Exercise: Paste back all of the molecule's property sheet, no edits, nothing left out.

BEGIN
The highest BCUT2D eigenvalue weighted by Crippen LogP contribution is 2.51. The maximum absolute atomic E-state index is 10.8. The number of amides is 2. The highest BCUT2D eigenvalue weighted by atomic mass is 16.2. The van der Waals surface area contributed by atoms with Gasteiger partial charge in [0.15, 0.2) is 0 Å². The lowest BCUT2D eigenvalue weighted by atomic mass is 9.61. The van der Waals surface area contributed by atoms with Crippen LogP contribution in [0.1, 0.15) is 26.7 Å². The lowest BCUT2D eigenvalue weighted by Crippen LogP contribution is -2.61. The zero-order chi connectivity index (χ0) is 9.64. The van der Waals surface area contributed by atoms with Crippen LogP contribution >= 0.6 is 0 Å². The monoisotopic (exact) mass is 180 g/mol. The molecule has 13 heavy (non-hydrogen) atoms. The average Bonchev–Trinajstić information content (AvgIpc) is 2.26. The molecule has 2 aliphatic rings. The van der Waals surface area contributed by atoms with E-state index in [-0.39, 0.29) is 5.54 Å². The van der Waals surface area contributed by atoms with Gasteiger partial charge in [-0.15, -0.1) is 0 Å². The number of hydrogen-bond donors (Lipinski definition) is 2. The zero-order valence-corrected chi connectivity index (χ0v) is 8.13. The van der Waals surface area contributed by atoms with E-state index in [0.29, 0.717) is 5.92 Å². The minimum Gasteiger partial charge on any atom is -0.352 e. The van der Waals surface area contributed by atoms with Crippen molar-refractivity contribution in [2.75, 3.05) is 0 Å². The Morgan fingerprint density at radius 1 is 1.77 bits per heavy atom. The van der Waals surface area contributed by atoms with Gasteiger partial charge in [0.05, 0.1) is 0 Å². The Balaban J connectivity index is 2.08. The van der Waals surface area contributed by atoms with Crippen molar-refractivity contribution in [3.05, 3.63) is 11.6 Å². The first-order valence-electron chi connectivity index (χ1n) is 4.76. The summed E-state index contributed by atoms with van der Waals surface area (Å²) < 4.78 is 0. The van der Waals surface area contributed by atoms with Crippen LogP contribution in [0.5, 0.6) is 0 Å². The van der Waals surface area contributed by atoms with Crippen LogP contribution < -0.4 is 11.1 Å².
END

The highest BCUT2D eigenvalue weighted by Crippen LogP contribution is 2.51. The maximum absolute atomic E-state index is 10.8. The number of amides is 2. The highest BCUT2D eigenvalue weighted by atomic mass is 16.2. The van der Waals surface area contributed by atoms with Gasteiger partial charge in [0.15, 0.2) is 0 Å². The lowest BCUT2D eigenvalue weighted by atomic mass is 9.61. The van der Waals surface area contributed by atoms with Crippen LogP contribution in [0.1, 0.15) is 26.7 Å². The lowest BCUT2D eigenvalue weighted by Crippen LogP contribution is -2.61. The zero-order chi connectivity index (χ0) is 9.64. The van der Waals surface area contributed by atoms with Crippen LogP contribution >= 0.6 is 0 Å². The monoisotopic (exact) mass is 180 g/mol. The molecule has 13 heavy (non-hydrogen) atoms. The average Bonchev–Trinajstić information content (AvgIpc) is 2.26. The molecule has 2 aliphatic rings. The van der Waals surface area contributed by atoms with E-state index in [-0.39, 0.29) is 5.54 Å². The van der Waals surface area contributed by atoms with Gasteiger partial charge in [-0.15, -0.1) is 0 Å². The number of hydrogen-bond donors (Lipinski definition) is 2. The zero-order valence-corrected chi connectivity index (χ0v) is 8.13. The van der Waals surface area contributed by atoms with E-state index in [0.29, 0.717) is 5.92 Å². The minimum Gasteiger partial charge on any atom is -0.352 e. The van der Waals surface area contributed by atoms with Crippen molar-refractivity contribution in [2.75, 3.05) is 0 Å². The Morgan fingerprint density at radius 1 is 1.77 bits per heavy atom. The van der Waals surface area contributed by atoms with Gasteiger partial charge in [0.05, 0.1) is 0 Å². The Balaban J connectivity index is 2.08. The van der Waals surface area contributed by atoms with Crippen molar-refractivity contribution in [3.05, 3.63) is 11.6 Å². The first-order valence-electron chi connectivity index (χ1n) is 4.76. The summed E-state index contributed by atoms with van der Waals surface area (Å²) < 4.78 is 0. The van der Waals surface area contributed by atoms with Crippen LogP contribution in [0.5, 0.6) is 0 Å². The van der Waals surface area contributed by atoms with Crippen LogP contribution < -0.4 is 11.1 Å².